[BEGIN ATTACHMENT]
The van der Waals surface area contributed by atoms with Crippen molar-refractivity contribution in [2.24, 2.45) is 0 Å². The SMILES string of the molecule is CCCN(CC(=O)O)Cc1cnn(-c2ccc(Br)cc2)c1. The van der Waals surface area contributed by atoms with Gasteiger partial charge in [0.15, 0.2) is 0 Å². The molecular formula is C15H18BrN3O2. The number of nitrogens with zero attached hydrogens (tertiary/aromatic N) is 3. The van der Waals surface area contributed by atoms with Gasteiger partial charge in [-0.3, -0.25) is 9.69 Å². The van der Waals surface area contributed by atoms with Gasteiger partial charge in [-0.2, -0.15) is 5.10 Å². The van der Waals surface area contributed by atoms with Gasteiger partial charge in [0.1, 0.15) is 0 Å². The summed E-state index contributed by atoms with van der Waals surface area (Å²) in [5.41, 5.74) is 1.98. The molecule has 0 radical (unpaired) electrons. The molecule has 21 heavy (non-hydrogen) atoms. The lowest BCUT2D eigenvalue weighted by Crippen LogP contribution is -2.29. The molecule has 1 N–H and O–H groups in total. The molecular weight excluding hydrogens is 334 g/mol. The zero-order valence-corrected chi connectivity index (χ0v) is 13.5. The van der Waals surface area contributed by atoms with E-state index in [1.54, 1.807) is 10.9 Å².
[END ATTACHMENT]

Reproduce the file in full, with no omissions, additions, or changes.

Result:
The van der Waals surface area contributed by atoms with Crippen molar-refractivity contribution in [2.24, 2.45) is 0 Å². The SMILES string of the molecule is CCCN(CC(=O)O)Cc1cnn(-c2ccc(Br)cc2)c1. The van der Waals surface area contributed by atoms with Gasteiger partial charge in [0.15, 0.2) is 0 Å². The molecular formula is C15H18BrN3O2. The number of nitrogens with zero attached hydrogens (tertiary/aromatic N) is 3. The van der Waals surface area contributed by atoms with Gasteiger partial charge in [-0.3, -0.25) is 9.69 Å². The van der Waals surface area contributed by atoms with Gasteiger partial charge in [-0.2, -0.15) is 5.10 Å². The van der Waals surface area contributed by atoms with Gasteiger partial charge in [0.1, 0.15) is 0 Å². The summed E-state index contributed by atoms with van der Waals surface area (Å²) in [5.41, 5.74) is 1.98. The molecule has 0 radical (unpaired) electrons. The molecule has 21 heavy (non-hydrogen) atoms. The lowest BCUT2D eigenvalue weighted by Crippen LogP contribution is -2.29. The molecule has 1 N–H and O–H groups in total. The molecular weight excluding hydrogens is 334 g/mol. The zero-order valence-corrected chi connectivity index (χ0v) is 13.5. The van der Waals surface area contributed by atoms with E-state index in [1.54, 1.807) is 10.9 Å².